Lindsey Treffry | rawr
Symmetrical lines of green trees stretch to the horizon. The smell of rotting apples and pears on the orchard floor is potent and sweet. The birds are chirping against a light breeze, and in the distance, there is the slightest sound of apples churning in a press.
This is the scene of Bishops’ Orchard. The orchard started in 1978, when Stephen Bishop and his wife moved to Garfield, Wash., where Bishop had deep family roots. He had experience in citrus orchards from the Peace Corps and knew at some point in his life, he wanted to own an orchard.
Bishops’ is opperated solely by family members, except for the extra help hired during harvest time.
“We devote all of our summers to working the orchard,” Bishop said.
The orchard has a south-facing slope and 18 acres of land. This summer, the apples were off schedule, blooming on May 31 compared to early May.
“I’ve never seen that before in my life,” Bishop said.
Even without Red Delicious and Rome apples this year, the weather was cooperative for the entirety of the season. The best crops included Macintosh, the primary apple of the orchard, Spartan, Empire, Golden Delicious and Liberty apples.
Along with these apples, and other breeds, Bishops’ offers cider presses for fresh apple cider.
“When we started the orchard we didn’t expect the cider to be as popular as it has,” Bishop said. “Our original plan was to grow and sell apples, and we didn’t think (cider would) be a big thing. It’s become the tail that wags it on.”
In two cider sheds, apples are washed, added to the “hopper,” chopped into a mash and then pressed. The juices are drained into a bowl, which can be poured into a gallon for $5.
“The cider is delicious,” said Paige Reid, University of Idaho American studies major and Bishops’ Orchard customer. “It’s a really fun activity to do with a group of people.”
Reid said there is usually a wait for the cider presses, but said in the meantime, her and her group generally walk around and pick apples off the trees to eat.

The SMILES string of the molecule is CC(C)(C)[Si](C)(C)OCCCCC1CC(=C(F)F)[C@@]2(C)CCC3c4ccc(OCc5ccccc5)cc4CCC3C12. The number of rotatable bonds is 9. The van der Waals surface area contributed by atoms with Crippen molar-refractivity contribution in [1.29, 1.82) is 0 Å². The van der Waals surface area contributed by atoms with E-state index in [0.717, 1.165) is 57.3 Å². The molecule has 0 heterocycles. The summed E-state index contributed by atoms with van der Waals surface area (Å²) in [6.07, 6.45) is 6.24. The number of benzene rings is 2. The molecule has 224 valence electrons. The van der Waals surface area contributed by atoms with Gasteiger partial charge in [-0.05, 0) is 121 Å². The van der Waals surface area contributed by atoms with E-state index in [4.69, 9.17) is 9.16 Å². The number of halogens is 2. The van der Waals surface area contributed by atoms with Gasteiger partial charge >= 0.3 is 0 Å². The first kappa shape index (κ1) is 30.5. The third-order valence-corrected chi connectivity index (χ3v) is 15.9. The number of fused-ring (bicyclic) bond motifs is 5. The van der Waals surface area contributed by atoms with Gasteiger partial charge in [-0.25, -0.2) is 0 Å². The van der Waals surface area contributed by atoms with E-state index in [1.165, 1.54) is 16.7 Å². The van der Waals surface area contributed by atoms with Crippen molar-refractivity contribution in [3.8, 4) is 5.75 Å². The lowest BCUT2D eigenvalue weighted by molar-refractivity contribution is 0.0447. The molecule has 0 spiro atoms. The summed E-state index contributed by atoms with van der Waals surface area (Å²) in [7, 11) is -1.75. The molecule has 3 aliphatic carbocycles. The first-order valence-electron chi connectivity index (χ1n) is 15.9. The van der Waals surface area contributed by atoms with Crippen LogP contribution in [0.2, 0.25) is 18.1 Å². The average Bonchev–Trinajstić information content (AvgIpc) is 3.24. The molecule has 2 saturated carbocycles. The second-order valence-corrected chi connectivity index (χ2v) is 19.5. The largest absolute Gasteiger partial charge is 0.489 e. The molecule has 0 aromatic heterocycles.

During the off-season, all of the equipment gets put away. Around the end of December, Bishop and his brother plan on pruning. Bishop generally tends to one or two farming machines or, like last year, builds additional cider presses.
In the early spring, pruning begins and in the last couple years, the Bishop clan has planted new trees.
Most of the trees are originals from 1978, but some non-productive trees have been replaced. The newest additions include English cider apple trees.
All of the trees are insecticide free, although that wasn’t always the case. Shortly after insecticides were eliminated, Bishop said a new bird population increased, reducing the amount of insects too, except wasps. Pheromones are used as a weapon against moth populations, otherwise known as the classic worm in the apple. These pheromones are used in place of insecticides and are safer, but pricier.
“It’s nice to have a normal environment,” Bishop said. “But it’s expensive.”
Which may be the reason Bishop employs family members.
“On busy days it can get real hectic,” Bishop said.
Busy days don’t seem to affect the staff, though.
“People who are there have always been friendly, working and using cider presses,” Reid said. “It’s not like they’re hovering over you. You definitely have independence ... But there is someone to help you if you need it.”
Bishop said he encourages people to come because it’s a great outing, especially in the Pullman and Moscow area. He said their fruit is reasonably priced, too, at 40 cents per pound.
“It’s like you’re in the country in a small town …” Bishop said. “When you’re in the middle of the orchard you can look out into the fields.”
Bishop said he often takes walks with his wife around the orchard and encourages others to do so too. Depending on weather, Bishops’ Orchard will close either Oct. 30 or Nov. 6.
“It’s not a carnival or anything like that,” Bishop said. “There’s no hay ride, dog or pony show here. It’s just an orchard.”
As seen in the Oct. 28 issue of rawr.